10. High Risk Childhood ALL TARGET Initiative: Accomplishments II • 67% cases have lesions in B-cell development pathway genes • IKZF1 (IKAROS) alterations in ~ 30% of cases • Strong predictor of poor response and adverse outcome • Bcr/Abl-like gene signature (suggests there may be kinase gene mutations) Mullighan et al, N Engl J Med. 360:470, 2009

  11. Gene Resequencing Results 125 genes selected for resequencing in 187 ALL samples based on: Genes located in regions of CNA Known cancer genes Genes with expression that characterized intrinsic clusters with poor outcome (R7/H7, R8/H8) Resequencing of 1st 100 genes complete in leukemia DNA

  12. Gene Resequencing Results Confirmed previously identified mutations: PAX5 mutation spectrum similar to SJCRH cohort Mullighan et al, N Engl J Med. 360:470, 2009

  13. Janus Family Kinases (JAK) • Includes JAK1, JAK2, JAK3, and TYK2 • Key mediators of signal transduction • JAK2 mutated in P. vera and other MPD • V617F pseudokinase domain mutation • JAK2 inhibitors in clinical trials • JAK2 R683G mutation recently reported in ~20% of Down syndrome-ALL cases • JAK mutations detected previously in <<1% of other ALL cases

  14. JAK Mutations in High Risk ALLMullighan et al, Submitted • Heterozygous somatic non-silent JAK mutations present in 20/187 P9906 cases • 18/178 non-DS (10.1%) and 2/9 DS • All lacked common known translocations • JAK mutations highly correlated with IKZF1 deletions and the R8 poor outcome cluster

  15. JAK mutations in “BCR-ABL1-like” ALL • JAK2 (n=16): 10 R683G; 3 non-R683G pseudokinase domain; 3 kinase domain • JAK1 (n=3): 3 pseudokinase domain • JAK3 (n=1): uncertain functional consequences Pseudokinase Kinase V617F MPD Pseudokinase Kinase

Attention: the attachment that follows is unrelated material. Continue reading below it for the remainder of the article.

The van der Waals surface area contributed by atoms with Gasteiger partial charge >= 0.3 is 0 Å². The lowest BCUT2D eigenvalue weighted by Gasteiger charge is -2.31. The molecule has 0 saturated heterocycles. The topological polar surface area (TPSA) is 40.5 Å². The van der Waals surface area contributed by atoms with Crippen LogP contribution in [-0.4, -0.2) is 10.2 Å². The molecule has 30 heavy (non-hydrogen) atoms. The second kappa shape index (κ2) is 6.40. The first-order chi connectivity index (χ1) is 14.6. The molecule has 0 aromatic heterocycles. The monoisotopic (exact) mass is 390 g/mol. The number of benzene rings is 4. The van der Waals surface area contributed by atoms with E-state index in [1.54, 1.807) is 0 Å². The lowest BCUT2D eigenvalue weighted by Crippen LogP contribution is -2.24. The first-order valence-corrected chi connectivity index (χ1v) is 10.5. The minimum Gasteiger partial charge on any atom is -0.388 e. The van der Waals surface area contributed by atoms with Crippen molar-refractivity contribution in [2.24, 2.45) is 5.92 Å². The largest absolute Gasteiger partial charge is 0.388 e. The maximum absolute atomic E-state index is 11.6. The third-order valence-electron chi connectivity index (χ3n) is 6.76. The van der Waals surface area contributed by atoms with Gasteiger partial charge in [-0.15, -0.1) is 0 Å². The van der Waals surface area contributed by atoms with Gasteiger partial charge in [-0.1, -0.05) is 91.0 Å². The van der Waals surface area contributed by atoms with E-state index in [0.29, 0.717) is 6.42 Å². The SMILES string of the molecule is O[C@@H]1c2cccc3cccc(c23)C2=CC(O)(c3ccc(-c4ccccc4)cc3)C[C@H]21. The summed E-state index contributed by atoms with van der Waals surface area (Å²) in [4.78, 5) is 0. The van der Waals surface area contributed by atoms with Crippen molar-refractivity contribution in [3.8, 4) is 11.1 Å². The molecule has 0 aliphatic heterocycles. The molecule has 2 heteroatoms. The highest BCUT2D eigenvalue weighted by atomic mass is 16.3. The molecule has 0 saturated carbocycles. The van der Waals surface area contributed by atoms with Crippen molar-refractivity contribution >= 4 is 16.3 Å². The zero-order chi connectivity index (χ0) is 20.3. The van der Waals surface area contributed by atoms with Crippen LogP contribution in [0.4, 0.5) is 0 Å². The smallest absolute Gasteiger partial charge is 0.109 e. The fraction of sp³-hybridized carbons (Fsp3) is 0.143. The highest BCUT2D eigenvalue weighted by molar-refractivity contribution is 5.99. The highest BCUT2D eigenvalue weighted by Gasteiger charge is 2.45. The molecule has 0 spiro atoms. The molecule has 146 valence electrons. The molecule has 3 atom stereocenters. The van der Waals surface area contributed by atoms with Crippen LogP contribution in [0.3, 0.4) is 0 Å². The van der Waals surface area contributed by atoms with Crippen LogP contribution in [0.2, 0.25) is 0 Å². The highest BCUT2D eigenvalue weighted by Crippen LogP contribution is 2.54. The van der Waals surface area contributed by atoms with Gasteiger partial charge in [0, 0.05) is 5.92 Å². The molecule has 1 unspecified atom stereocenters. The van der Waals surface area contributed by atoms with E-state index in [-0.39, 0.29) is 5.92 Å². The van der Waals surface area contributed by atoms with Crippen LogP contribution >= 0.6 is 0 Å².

16. Cytokine Withdrawal Confirms Factor Independence of JAK-Transduced BaF3-EpoR Cells

  17. JAK-Transduced BaF3-EpoR Cells are Sensitive to Pharmacologic JAK Inhibition

  18. COG P9906 Relapse Risk: Effect of JAK and IKZF1Mullighan et al, Submitted

  19. Use of JAK Inhibitors in ALL: Rationale and Next Steps JAK mutations present in ~10% of COG P9906 cases Confer factor independence Factor dependence restored with JAK inhibitor therapy Will agents developed for V617F P. vera pseudokinase domain mutation also inhibit ALL mutations? Test in BaF3-EpoR cells transduced with various mutants Will JAK inhibitors be effective in this subset of ALL? Test in xenografts established from ALL with JAK mutations Plan for pediatric clinical trials

  20. ALL TARGET Project: Next Steps Complete analysis of leukemia and germline sequencing results for initial 125 gene dataset Complete studies of IgH-CRLF2 translocations Highly correlated with JAK mutations May be another way to activate JAK pathway suggesting JAK inhibition may be effective in cases lacking JAK mutations Are there other kinase mutations in BCR-ABL like cases that lack JAK mutations? Sequence tyrosine kinome in these cases Determine if this new genomic knowledge can be integrated into next generation COG ALL trials